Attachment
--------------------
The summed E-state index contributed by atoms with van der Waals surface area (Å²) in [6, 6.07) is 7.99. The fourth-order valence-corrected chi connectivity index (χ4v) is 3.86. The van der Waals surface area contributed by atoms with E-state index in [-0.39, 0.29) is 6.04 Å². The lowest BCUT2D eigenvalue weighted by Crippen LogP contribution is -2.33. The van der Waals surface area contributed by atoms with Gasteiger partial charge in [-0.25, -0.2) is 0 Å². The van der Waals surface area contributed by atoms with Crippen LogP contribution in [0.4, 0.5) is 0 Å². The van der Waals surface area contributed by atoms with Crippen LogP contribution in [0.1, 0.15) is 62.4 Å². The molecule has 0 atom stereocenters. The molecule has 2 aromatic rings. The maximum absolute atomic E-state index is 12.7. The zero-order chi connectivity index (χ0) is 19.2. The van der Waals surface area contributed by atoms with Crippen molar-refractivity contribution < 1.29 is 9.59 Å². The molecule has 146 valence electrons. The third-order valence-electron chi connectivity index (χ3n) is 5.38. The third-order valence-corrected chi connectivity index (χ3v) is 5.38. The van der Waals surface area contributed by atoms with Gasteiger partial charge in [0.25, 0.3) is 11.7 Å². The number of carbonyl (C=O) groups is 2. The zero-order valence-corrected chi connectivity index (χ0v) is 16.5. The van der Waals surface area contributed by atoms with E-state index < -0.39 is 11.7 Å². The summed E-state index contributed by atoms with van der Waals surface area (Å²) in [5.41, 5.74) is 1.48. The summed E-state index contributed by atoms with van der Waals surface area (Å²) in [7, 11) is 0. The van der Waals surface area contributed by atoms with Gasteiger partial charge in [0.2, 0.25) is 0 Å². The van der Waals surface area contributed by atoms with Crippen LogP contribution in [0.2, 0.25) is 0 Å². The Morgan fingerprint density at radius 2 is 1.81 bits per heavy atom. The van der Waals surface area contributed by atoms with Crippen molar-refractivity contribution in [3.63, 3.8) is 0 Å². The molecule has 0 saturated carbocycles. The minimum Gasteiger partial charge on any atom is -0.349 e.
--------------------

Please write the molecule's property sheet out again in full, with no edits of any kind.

The summed E-state index contributed by atoms with van der Waals surface area (Å²) in [6, 6.07) is 7.99. The fourth-order valence-corrected chi connectivity index (χ4v) is 3.86. The van der Waals surface area contributed by atoms with E-state index in [-0.39, 0.29) is 6.04 Å². The lowest BCUT2D eigenvalue weighted by Crippen LogP contribution is -2.33. The van der Waals surface area contributed by atoms with Gasteiger partial charge in [-0.25, -0.2) is 0 Å². The van der Waals surface area contributed by atoms with Crippen LogP contribution in [0.4, 0.5) is 0 Å². The van der Waals surface area contributed by atoms with Crippen LogP contribution in [0.1, 0.15) is 62.4 Å². The molecule has 0 atom stereocenters. The molecule has 2 aromatic rings. The maximum absolute atomic E-state index is 12.7. The zero-order chi connectivity index (χ0) is 19.2. The van der Waals surface area contributed by atoms with Crippen molar-refractivity contribution < 1.29 is 9.59 Å². The molecule has 146 valence electrons. The third-order valence-electron chi connectivity index (χ3n) is 5.38. The third-order valence-corrected chi connectivity index (χ3v) is 5.38. The van der Waals surface area contributed by atoms with Gasteiger partial charge in [0.25, 0.3) is 11.7 Å². The number of carbonyl (C=O) groups is 2. The zero-order valence-corrected chi connectivity index (χ0v) is 16.5. The van der Waals surface area contributed by atoms with E-state index < -0.39 is 11.7 Å². The summed E-state index contributed by atoms with van der Waals surface area (Å²) in [5.41, 5.74) is 1.48. The summed E-state index contributed by atoms with van der Waals surface area (Å²) in [7, 11) is 0. The van der Waals surface area contributed by atoms with Gasteiger partial charge in [0.2, 0.25) is 0 Å². The van der Waals surface area contributed by atoms with Crippen LogP contribution in [0.2, 0.25) is 0 Å². The Morgan fingerprint density at radius 2 is 1.81 bits per heavy atom. The van der Waals surface area contributed by atoms with Crippen molar-refractivity contribution in [3.63, 3.8) is 0 Å². The molecule has 0 saturated carbocycles. The minimum Gasteiger partial charge on any atom is -0.349 e.